Nagahibachi were objects of furniture, usually used for cooking and heating up food brought from outside. Old Edo was in many ways like ancient Rome: cooking was done outside by professionals. In Edo people would buy food on their way home from work and heat it on the hibachi.
The nagahibachi (長火鉢) had drawers for eating utensils, napkins etc. and the ones used in restaurants often had inlaid ashtrays. The space on the side of the hearth was called nekoita (猫板), cat-board, since it was usually occupied by one of the local cats or household pets.
The wood ash used to fill the hearth is perfect for insulating the hibachi, which means that any material at all could be used for the box itself, even wood, hollowed out tree stumps or bamboo baskets, as well as lacquerware or metals.
Today the nagahibachi have gone out of fashion and even antique ones that are hundreds of years old are fairly cheap and easy to find. New ones on the other hand a all hand made and costs a small fortune.
Traditionally the more expensive nagahibachi where used in larger families, at home, and the square wooden standard hibachi would have been used in restaurants and smaller homes. It was easy to stack and store so many would have owned several of these, to use when needed.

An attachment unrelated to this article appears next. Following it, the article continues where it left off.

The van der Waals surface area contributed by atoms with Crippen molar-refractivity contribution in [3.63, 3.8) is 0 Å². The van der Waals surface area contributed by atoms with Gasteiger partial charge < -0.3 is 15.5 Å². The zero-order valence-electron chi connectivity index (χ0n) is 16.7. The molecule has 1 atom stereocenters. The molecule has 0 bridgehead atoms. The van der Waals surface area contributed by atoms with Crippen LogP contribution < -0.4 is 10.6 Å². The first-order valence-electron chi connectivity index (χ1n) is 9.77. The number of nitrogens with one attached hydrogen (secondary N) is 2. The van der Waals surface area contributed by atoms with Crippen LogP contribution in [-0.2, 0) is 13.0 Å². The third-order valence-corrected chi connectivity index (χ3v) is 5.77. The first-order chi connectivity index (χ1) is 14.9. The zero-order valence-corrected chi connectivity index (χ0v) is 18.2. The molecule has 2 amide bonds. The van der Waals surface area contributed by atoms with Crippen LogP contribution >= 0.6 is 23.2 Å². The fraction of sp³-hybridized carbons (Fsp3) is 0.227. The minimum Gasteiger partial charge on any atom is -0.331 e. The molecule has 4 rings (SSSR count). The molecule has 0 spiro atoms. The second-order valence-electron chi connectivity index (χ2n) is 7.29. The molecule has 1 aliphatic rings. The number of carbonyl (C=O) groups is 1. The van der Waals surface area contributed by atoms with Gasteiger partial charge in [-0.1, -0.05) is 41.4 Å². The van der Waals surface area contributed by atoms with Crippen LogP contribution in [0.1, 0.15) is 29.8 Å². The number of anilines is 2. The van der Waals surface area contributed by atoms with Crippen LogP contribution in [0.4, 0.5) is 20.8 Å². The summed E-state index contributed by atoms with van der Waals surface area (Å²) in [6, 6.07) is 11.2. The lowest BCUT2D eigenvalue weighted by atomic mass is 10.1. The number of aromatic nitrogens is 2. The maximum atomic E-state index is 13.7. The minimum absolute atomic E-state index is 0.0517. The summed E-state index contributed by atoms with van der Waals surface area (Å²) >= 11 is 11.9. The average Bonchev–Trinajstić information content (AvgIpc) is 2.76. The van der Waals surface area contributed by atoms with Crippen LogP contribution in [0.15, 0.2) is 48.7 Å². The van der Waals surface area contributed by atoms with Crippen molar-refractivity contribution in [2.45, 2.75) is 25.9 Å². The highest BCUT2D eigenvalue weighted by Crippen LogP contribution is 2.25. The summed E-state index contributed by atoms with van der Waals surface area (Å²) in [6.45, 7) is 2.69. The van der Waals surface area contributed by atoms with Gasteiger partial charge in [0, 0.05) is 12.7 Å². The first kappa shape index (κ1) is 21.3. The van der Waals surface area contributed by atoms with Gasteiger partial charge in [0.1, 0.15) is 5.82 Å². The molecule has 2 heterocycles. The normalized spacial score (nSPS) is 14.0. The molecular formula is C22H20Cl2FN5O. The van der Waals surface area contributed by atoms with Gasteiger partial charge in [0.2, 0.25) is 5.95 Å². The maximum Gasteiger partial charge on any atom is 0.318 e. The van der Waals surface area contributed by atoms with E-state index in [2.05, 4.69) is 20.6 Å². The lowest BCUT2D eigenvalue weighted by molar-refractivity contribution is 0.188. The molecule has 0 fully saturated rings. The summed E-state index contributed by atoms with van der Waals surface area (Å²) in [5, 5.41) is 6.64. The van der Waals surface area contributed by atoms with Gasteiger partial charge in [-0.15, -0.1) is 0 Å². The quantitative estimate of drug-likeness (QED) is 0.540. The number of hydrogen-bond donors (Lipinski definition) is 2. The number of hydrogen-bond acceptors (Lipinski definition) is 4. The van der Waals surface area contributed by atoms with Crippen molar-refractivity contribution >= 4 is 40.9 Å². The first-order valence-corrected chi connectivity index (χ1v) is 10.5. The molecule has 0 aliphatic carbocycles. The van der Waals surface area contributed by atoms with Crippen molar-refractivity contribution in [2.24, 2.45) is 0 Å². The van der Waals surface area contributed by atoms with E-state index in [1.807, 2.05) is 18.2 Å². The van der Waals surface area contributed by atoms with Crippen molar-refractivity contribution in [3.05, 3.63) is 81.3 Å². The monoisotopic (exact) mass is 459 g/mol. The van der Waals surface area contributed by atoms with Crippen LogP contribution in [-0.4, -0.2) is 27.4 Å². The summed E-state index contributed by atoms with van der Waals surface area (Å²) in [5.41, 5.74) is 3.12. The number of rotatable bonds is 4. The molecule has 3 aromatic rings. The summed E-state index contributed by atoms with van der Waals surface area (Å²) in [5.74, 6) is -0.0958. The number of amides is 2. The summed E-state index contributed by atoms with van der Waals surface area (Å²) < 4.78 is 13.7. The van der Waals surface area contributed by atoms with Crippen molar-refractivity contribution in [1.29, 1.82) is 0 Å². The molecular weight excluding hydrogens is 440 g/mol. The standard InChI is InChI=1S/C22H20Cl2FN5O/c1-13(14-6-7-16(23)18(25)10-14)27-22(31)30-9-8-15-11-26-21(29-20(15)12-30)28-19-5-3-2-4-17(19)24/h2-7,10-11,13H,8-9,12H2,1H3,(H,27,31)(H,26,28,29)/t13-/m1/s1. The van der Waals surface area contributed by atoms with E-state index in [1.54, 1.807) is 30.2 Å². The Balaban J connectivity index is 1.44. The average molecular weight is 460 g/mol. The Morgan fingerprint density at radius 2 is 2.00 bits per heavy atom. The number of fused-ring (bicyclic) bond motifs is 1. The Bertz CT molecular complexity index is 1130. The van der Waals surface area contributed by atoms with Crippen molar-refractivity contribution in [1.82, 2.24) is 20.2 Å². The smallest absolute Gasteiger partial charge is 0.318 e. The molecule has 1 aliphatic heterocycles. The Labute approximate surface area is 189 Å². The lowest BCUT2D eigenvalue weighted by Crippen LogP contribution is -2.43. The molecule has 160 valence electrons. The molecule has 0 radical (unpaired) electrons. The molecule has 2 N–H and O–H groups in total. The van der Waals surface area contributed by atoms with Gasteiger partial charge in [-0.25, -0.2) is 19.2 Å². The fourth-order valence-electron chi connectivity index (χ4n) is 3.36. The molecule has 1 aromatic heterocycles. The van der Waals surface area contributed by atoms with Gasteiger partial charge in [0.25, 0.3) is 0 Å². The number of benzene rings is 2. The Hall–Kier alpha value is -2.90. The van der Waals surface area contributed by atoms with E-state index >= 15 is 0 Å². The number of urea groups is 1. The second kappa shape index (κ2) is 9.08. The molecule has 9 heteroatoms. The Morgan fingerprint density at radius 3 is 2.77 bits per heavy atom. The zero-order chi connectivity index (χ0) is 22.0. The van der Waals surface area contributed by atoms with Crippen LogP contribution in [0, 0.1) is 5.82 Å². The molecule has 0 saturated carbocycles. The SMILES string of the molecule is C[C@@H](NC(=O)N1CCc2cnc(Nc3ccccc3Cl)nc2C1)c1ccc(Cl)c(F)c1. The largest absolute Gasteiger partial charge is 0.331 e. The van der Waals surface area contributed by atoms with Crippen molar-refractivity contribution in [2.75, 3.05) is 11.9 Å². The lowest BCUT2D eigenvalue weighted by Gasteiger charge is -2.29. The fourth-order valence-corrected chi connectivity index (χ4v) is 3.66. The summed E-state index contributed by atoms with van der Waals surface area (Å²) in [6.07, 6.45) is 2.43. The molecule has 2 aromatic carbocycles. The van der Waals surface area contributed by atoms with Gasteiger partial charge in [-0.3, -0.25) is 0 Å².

The boom time of hibachi came when round ceramic ones started to be mass produced in the 19th century. Millions of these were made and they are still extremely common all over the country, but these days for garden ornaments or for keeping medaka fish (to keep mosquitoes at bay).
Before the war virtually every family in the country would have had one of these for each room, or more.
Like the irori, the hibachi are a great way to economize precious fuel in a more or less sustainable manner: instead of heating the room, heat the person, directly, or indirectly via hot food and drink.
The hibachi made of metal were the most expensive ones, and were usually found in wealthier homes. They remain in daily use in thousands of temples all over the country.
Recently a new generation of Japanese are discovering the charm of these hibachi and you will find many that are designed to harmonize with modern homes, in terms of colors, shapes and materials. Even, concrete!
Hibachi are traditional because they have proven to work, are adaptable, mobile, personalized, cheap: using abundant raw materials that can be sourced locally and fuel that does not pollute and can produced indefinitely by locals.